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12 ACQUI RED COLOR VI S ION DEFECT S Normal Color Vision Changes with Age Test performance that depends on detection of small differences in color is at its best in young adults in their early twenties. Fewer observers above the age of 25 show excellent color discrimination. Color discrimination loss shows a characteristic pattern: discrimina- tion on the blue-yellow axis is more affected than discrimination on the red-green axis. Thus, normal trichromats will show considerable widening of their matching ranges for the Engelking-Trendelenburg and Pickford-Lakowski matches as their age increases (Lakowski, 1958; Ohta and Kato, 1976) whereas the matching range for the Rayleigh equation shows little or no change with age. On the FM 100-hue test, more errors are made by older observers, who may show blue-yellow discrimination loss (Ohta, 1961; Lakowski, 1962; Verriest, 1963; Frill and Schneiderman, 19 64 ~ . The loss of discriminative ability with age is primarily but not solely attributable to the aging process in the lens of the eye (Lakowski, 1962~. The lens gradually becomes denser and may accumulate screening pigments, which usually absorb short-wavelength light strongly (the lens may appear yellowish). As a consequence less light, especially short-wavelength light, reaches the retina. These age effects are not trivial. The discriminative loss with age may be important in certain job situations. Effect of Disease, Injury, and Drugs Most individuals with defects in color perception have hereditary color defects that do not progress. However, color defects may occur secondary to disease or injuries. Such defects are termed acquired color defects. Acquired defects may be caused by disease or injury affecting the eye, the optic nerve, or the visual cortex. Some acquired defects result from primary hereditary retinal disorders and probably should be termed developmental color vision defects. Cataracts, too, may cause color defects. Drugs may cause toxic effects on the eye, with some loss of vision and color vision. The acquired defects usually involve discrimination loss and may occur prior or secondary to loss in visual acuity. The common clinical methods of testing color vision are based on tests designed to evaluate the hereditary defects, using observers with normal visual acuity. The assessment of acquired color defects may be complicated by low visual acuity, presence of an undiagnosed congenital color defect, or other concomitant problems. However, the evaluation of color vision in eye disease can be diagnostically important and is common clinical practice in Europe. (Discussion of the measurement and etiology of acquired color vision defects is given in Grdtzner, 1972, and Pokorny et al., 1979~. It is helpful to summarize differences between acquired and congenital color defects (see Table 4-2~. Congenital color defects usually involve both eyes. There is usually no visual complaint or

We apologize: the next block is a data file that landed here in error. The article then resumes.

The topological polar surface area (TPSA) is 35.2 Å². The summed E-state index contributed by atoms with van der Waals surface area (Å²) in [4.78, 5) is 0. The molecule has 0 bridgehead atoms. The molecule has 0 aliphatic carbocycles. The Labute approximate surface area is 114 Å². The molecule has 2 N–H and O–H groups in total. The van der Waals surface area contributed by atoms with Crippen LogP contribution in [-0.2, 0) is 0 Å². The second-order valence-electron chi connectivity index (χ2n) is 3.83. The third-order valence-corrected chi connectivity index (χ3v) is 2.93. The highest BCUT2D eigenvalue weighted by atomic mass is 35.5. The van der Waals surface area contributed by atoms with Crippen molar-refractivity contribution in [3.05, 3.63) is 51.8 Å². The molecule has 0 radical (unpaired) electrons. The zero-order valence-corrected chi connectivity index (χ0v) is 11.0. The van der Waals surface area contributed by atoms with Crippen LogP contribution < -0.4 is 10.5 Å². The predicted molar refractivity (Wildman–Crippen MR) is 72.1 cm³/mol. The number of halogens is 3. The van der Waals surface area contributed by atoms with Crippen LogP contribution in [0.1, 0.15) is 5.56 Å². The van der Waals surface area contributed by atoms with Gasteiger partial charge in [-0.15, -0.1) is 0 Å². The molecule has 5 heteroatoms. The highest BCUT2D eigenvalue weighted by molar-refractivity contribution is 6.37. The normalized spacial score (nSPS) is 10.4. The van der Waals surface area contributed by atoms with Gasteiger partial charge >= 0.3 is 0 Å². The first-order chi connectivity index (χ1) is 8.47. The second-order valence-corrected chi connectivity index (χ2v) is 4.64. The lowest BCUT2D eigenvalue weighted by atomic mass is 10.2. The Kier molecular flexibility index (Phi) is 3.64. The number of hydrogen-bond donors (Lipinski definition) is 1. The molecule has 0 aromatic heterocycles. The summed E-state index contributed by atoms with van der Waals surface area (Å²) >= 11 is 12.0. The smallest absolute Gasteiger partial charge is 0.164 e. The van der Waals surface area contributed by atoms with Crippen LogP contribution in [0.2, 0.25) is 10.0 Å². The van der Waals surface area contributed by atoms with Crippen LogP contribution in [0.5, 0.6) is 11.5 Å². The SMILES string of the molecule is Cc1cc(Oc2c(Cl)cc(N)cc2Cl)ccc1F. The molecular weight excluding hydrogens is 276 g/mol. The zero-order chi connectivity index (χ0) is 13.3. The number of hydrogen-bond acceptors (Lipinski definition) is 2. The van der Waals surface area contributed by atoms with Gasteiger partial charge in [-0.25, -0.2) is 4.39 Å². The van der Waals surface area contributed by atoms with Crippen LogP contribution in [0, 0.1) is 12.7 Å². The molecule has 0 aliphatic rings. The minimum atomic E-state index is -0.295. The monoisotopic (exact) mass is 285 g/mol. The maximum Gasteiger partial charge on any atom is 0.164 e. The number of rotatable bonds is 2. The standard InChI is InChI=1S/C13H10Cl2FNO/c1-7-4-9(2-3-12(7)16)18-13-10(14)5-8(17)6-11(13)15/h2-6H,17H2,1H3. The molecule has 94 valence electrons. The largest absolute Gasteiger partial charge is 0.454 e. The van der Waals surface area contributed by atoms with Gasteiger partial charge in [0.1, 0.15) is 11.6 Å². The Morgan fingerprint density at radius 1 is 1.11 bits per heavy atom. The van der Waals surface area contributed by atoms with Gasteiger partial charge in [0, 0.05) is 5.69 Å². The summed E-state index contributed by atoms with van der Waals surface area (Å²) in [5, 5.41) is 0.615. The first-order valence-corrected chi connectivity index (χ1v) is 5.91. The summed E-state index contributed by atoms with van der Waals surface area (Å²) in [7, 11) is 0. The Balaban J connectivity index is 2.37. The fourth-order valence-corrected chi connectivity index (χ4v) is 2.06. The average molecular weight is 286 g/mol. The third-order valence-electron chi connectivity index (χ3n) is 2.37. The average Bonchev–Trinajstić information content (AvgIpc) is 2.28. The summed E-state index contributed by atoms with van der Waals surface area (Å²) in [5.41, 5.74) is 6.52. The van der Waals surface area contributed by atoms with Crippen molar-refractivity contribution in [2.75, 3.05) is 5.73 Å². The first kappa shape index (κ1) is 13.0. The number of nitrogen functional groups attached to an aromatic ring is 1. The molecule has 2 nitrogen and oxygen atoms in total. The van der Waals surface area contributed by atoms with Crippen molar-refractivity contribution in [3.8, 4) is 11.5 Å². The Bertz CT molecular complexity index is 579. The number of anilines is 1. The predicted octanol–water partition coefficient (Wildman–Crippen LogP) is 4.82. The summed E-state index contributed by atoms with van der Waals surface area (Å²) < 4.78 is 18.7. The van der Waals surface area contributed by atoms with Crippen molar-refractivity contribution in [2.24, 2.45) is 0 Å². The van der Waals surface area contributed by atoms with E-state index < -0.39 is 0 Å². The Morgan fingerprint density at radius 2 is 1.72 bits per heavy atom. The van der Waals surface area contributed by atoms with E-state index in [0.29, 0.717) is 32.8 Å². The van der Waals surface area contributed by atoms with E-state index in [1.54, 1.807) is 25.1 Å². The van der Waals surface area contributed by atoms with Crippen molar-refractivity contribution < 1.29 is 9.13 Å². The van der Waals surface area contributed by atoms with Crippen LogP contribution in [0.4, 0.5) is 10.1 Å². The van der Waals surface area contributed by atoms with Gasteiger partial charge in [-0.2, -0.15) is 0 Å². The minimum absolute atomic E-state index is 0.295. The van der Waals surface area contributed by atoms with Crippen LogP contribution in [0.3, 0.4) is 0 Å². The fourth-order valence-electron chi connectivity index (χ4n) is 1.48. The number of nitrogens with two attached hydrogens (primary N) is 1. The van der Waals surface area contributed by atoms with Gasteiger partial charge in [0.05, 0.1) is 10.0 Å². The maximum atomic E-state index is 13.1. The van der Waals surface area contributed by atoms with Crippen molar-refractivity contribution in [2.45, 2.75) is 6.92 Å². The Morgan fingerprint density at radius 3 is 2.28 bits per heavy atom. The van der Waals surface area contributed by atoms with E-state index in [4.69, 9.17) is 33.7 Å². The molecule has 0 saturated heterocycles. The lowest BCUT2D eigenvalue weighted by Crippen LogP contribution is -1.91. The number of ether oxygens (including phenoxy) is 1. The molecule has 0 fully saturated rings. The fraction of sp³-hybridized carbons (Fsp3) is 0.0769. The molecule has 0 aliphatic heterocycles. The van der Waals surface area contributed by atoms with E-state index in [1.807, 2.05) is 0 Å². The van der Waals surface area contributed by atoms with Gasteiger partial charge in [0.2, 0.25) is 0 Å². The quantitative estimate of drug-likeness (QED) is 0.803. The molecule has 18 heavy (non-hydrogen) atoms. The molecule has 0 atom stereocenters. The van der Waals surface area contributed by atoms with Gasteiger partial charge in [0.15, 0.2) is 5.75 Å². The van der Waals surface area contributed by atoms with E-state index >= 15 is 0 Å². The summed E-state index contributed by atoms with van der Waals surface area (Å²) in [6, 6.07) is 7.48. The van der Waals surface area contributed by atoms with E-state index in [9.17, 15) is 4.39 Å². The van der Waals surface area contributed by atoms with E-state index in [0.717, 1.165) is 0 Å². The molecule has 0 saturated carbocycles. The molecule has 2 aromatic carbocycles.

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13 evidence of other abnormal visual function. The congenital defects are likely to involve red-green discrimination and to show X-chromosomal- linked inheritance. These observers may name many object colors correctly, since they were constrained in childhood to use the termin- ology of the color normal observer, and they tend to use whatever cues possible to do so (Jameson and Hurvich, 1978~. In comparison, acquired or developmental color defects may differ in severity in the two eyes and are usually accompanied by decreased vision and other evidence of eye disease. These defects are more likely to involve discrimination loss on the blue-yellow axis. PHYSICAL FACTORS AFFECTING COLOR VISION Color vision is not static. Color appearance, color matches, and color discrimination are affected by changes in illumination and field of view. Illumination All color tests are designed to be administered at specific illuminations. Color discrimination is best at medium or moderate levels of illumination. At very high levels (glare), the apparent saturation of colors is decreased. Most observers find glare sources uncomfortable. At very low levels of illumination, discrimination deteriorates in a characteristic manner. If the FM 100-hue test is given at 1/lOOth of the recommended test illumination, observers may show increased errors, primarily on a blue-yellow axis. Field Size The size of the field of view is also important in color vision. The larger the field of view, the better the color discrimination. Normal trichromats show small but systematic changes in the Rayleigh match as field size is changed (Pokorny and Smith, 1976~. Reduction in field size to one-quarter degree of visual angle (the size of a tip of a matchstick at arm's length) from the 1 to 2 (the size of a nickel at arm's length) of a typical anomaloscope will lead to decreased discrimination. Anomalous trichromats and dichromats show considerable improvement in discrimination as field size is enlarged. The wide matching ranges that occur with the usual anomaloscope field become narrower when a sufficiently large test field (8) is used. Many dichromats will not accept a full matching range on an anomaloscope when the field is 8 (Smith and Pokorny, 19777. Population statistics are all based on the use of anomaloscope fields of 1 to 2. Furthermore, most color screening tests depend for their success on discrimination loss in anomalous trichromats and dichromats. Such tests may be less effective if the observer is allowed to increase the field of view by bringing the samples closer. The ability to present a large field in an anomaloscope, however, may be useful in studying acquired color defects.